hen Jackson had joined Lee and was actually fighting McClellan before Richmond, Banks still believed Jackson meditates an attack in the valley. McDowell had been ordered on the 8th of June to collect his forces and resume his march, by way of Fredericksburg, to join McClellan, but the victories of Cross Keys and Port Republic, and the fears of Banks and Fremont as to what Jackson might again do, delayed him in the Valley, and when he did move, it was toward Manassas, and not Richmond, and Ricketts' division did not leave Front Royal for Manassas until the 17th of June, when Shields followed him into Piedmont Virginia. The object of his delay in the Valley being accomplished, Jackson left it on the night of the 17th of June, ordering his cavalry to continue its demonstrations down the Valley; and by rail and march, the ride-and-tie way, as it was called, he reached the vicinity of Richmond on the 26th day of June, and was in line of battle and ready to fall on McClellan's rear and
r Banks, an old Valley acquaintance of Jackson's army, in an advanced camp across the Rapidan. Ricketts' division, of about 10,000, was nearer to Culpeper Court House, but Sigel was far away at Sperrper, six miles in the rear, ordered Banks to the front to make an immediate attack on Jackson. Ricketts' division was held some four miles in front of Culpeper, where the Madison road enters the Orancorps retreated in disorder nearly two miles to the rear, to find refuge behind the division of Ricketts, which had been in the meantime thrown forward for this purpose and to check Jackson's pursuit.hich opened on the retreating Federals, adding to their confusion; but several batteries, which Ricketts had placed on his left, in commanding positions, soon forced this movement, which was made afterough these, Jackson learned that Pope already had in hand 22,000 fresh troops, under Sigel and Ricketts,2,000 cavalry under Bayard, and about 5,000 that remained with Banks; a tactic force of about 3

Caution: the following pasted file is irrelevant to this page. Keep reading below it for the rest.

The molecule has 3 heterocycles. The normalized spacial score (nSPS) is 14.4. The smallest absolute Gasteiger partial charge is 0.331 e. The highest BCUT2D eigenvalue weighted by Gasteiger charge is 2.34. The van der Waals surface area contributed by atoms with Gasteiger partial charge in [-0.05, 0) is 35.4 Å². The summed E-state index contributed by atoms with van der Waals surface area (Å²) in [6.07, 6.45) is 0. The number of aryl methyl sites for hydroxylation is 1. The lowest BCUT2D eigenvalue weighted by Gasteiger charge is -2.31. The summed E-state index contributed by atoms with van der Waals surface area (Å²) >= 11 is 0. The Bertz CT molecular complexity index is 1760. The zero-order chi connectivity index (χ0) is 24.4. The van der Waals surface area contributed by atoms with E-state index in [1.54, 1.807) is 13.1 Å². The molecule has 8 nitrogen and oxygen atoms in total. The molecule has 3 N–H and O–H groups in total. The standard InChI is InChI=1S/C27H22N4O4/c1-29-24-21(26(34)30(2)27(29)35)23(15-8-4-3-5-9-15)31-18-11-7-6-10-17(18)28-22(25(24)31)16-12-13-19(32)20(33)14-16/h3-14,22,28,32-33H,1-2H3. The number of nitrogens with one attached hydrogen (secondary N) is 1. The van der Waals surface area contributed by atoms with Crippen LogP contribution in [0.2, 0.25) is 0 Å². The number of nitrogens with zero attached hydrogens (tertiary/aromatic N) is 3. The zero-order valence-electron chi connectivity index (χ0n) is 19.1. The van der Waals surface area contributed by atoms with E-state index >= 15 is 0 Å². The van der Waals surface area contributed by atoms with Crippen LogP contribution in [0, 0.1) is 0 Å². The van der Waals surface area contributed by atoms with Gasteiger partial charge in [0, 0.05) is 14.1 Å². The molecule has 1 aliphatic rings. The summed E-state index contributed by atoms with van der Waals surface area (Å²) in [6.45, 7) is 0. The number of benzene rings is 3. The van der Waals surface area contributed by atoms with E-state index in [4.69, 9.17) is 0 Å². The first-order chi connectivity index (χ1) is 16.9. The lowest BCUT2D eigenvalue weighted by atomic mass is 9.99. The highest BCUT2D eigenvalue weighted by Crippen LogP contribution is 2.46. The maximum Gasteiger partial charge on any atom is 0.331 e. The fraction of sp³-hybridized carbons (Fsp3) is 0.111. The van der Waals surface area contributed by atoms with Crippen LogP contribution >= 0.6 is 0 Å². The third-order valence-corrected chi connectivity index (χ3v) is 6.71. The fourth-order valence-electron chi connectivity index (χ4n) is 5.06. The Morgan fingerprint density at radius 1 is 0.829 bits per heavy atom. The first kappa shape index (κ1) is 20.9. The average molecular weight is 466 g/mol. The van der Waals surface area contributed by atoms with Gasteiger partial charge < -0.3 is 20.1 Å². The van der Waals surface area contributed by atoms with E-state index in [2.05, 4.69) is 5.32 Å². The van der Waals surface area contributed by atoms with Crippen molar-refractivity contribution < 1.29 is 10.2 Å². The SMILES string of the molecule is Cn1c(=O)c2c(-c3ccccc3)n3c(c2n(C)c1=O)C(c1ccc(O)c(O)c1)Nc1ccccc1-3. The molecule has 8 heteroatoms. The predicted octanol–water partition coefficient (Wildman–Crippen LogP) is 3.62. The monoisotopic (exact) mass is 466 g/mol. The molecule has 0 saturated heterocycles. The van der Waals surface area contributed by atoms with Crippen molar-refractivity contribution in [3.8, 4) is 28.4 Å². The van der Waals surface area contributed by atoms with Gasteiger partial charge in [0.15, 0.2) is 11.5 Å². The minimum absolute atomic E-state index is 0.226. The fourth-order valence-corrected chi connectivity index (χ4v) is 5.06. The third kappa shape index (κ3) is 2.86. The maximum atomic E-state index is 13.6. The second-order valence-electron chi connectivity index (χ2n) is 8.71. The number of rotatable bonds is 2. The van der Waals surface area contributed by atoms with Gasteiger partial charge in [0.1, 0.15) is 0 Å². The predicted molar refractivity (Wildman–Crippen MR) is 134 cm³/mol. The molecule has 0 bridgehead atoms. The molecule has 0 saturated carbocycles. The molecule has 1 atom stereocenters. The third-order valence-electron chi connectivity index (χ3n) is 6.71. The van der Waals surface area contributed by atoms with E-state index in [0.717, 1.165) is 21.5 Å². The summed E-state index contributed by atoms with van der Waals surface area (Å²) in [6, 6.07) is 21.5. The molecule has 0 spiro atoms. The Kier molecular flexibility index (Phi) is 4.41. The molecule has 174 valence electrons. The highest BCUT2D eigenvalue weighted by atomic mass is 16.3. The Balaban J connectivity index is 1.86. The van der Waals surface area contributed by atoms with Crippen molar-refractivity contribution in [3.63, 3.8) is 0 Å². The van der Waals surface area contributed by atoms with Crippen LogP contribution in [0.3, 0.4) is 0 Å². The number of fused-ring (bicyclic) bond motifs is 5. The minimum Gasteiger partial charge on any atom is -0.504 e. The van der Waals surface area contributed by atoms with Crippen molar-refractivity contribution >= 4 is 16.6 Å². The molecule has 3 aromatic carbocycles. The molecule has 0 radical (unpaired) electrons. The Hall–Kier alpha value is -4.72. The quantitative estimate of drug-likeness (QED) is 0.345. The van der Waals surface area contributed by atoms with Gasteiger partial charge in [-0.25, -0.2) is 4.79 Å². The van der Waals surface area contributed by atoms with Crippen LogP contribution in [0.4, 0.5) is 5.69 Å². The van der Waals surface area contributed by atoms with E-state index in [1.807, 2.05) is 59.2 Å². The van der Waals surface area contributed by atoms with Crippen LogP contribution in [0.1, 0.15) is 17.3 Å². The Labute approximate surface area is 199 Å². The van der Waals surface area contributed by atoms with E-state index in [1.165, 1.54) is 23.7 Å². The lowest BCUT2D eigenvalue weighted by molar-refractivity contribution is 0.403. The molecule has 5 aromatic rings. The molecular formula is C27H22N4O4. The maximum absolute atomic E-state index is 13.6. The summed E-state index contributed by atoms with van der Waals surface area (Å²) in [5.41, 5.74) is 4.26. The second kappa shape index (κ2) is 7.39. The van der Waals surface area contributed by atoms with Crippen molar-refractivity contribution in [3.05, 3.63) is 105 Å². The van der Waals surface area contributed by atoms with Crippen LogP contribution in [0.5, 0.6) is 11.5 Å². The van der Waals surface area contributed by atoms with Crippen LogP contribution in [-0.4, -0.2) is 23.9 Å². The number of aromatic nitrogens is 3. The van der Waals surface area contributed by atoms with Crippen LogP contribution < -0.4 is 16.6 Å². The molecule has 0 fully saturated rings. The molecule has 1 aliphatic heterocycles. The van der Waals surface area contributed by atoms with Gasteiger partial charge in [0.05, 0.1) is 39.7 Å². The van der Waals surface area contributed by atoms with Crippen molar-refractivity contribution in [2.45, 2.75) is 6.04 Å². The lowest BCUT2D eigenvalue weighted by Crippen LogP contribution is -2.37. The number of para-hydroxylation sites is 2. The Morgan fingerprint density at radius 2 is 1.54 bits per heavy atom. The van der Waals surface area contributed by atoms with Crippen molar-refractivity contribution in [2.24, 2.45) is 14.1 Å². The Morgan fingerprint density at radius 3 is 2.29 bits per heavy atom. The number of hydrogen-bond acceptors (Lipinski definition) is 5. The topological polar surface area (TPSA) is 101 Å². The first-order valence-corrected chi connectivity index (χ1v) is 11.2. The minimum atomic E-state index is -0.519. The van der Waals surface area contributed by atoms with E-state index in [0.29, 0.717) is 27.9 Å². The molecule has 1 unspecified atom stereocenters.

ust pass through to reach Jackson's right at the appointed rendezvous, held by Ricketts and a Federal division. Lee promptly addressed himself to clear the way. Wilcrthward to cross the Bull Run mountains at Hopewell gap and flank the right of Ricketts. Law's brigade was ordered to climb the ends of the mountains cut by Broad rurough the pass. Law's toughened veterans soon scaled the mountains, fell upon Ricketts' flanks and forced him to retire just as the day closed, when Longstreet led her of the night, to Gainesville and to the road to Manassas Junction, on which Ricketts' column, retreating from Lee's bold assault at the Thoroughfare gap, overtook the night. On the morning of the 29th these discomfited divisions of King and Ricketts appeared in the vicinity of the junction, and there was now no Federal force t advance of Porter. In the morning, Heintzelman moved against A. P. Hill with Ricketts' division, but soon drew back from the hot reception he met. The skirmishers o
e order of that afterward famous commander, captured and sent to Winchester a number of Baltimore & Ohio railroad trains. After the organization of the army in the Valley under General Johnston, he was attached to Bee's brigade, with which the Staunton artillery went into the battle at Manassas, July 21st, 1861. He was just in time to take a good position near the Henry house as the Federal attack fell upon the Confederate flank, and immediately became engaged with the famous batteries of Ricketts and Griffin. For half an hour after the Confederate infantry were driven across Young's branch, Imboden's battery fought alone, finally retiring and taking a new position supported by Stonewall Jackson, where it was in action until the ammunition was exhausted. Subsequently Captain Imboden, Lieut.-Col. Robert B. Lee and Maj. W. L. Cabell constituted a board of investigation, which reported in explanation of the failure to pursue McDowell to Washington that the food and transportation were